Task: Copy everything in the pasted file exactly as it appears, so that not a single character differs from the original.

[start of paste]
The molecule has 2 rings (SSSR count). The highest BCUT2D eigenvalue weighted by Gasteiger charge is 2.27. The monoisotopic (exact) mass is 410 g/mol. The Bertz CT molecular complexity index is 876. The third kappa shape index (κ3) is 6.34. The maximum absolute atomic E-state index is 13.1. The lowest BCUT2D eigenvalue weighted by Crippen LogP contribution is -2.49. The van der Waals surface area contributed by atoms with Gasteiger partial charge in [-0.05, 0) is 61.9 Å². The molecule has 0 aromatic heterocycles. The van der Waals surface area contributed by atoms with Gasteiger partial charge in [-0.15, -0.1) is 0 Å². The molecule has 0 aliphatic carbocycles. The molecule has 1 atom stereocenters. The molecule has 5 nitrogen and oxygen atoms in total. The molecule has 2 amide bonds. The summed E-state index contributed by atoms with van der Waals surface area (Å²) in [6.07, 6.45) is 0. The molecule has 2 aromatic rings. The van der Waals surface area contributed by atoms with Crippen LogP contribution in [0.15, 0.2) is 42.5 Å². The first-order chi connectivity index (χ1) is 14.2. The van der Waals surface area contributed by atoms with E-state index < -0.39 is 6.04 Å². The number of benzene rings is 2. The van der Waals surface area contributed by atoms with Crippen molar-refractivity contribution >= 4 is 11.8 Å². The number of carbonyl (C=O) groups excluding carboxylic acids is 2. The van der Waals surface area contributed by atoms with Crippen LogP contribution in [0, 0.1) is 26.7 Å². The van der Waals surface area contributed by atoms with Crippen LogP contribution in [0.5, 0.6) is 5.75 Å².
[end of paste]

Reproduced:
The molecule has 2 rings (SSSR count). The highest BCUT2D eigenvalue weighted by Gasteiger charge is 2.27. The monoisotopic (exact) mass is 410 g/mol. The Bertz CT molecular complexity index is 876. The third kappa shape index (κ3) is 6.34. The maximum absolute atomic E-state index is 13.1. The lowest BCUT2D eigenvalue weighted by Crippen LogP contribution is -2.49. The van der Waals surface area contributed by atoms with Gasteiger partial charge in [-0.05, 0) is 61.9 Å². The molecule has 0 aromatic heterocycles. The van der Waals surface area contributed by atoms with Gasteiger partial charge in [-0.15, -0.1) is 0 Å². The molecule has 0 aliphatic carbocycles. The molecule has 1 atom stereocenters. The molecule has 5 nitrogen and oxygen atoms in total. The molecule has 2 amide bonds. The summed E-state index contributed by atoms with van der Waals surface area (Å²) in [6.07, 6.45) is 0. The molecule has 2 aromatic rings. The van der Waals surface area contributed by atoms with Crippen LogP contribution in [0.15, 0.2) is 42.5 Å². The first-order chi connectivity index (χ1) is 14.2. The van der Waals surface area contributed by atoms with E-state index < -0.39 is 6.04 Å². The number of benzene rings is 2. The van der Waals surface area contributed by atoms with Crippen molar-refractivity contribution >= 4 is 11.8 Å². The number of carbonyl (C=O) groups excluding carboxylic acids is 2. The van der Waals surface area contributed by atoms with Crippen LogP contribution in [0, 0.1) is 26.7 Å². The van der Waals surface area contributed by atoms with Crippen LogP contribution in [0.5, 0.6) is 5.75 Å².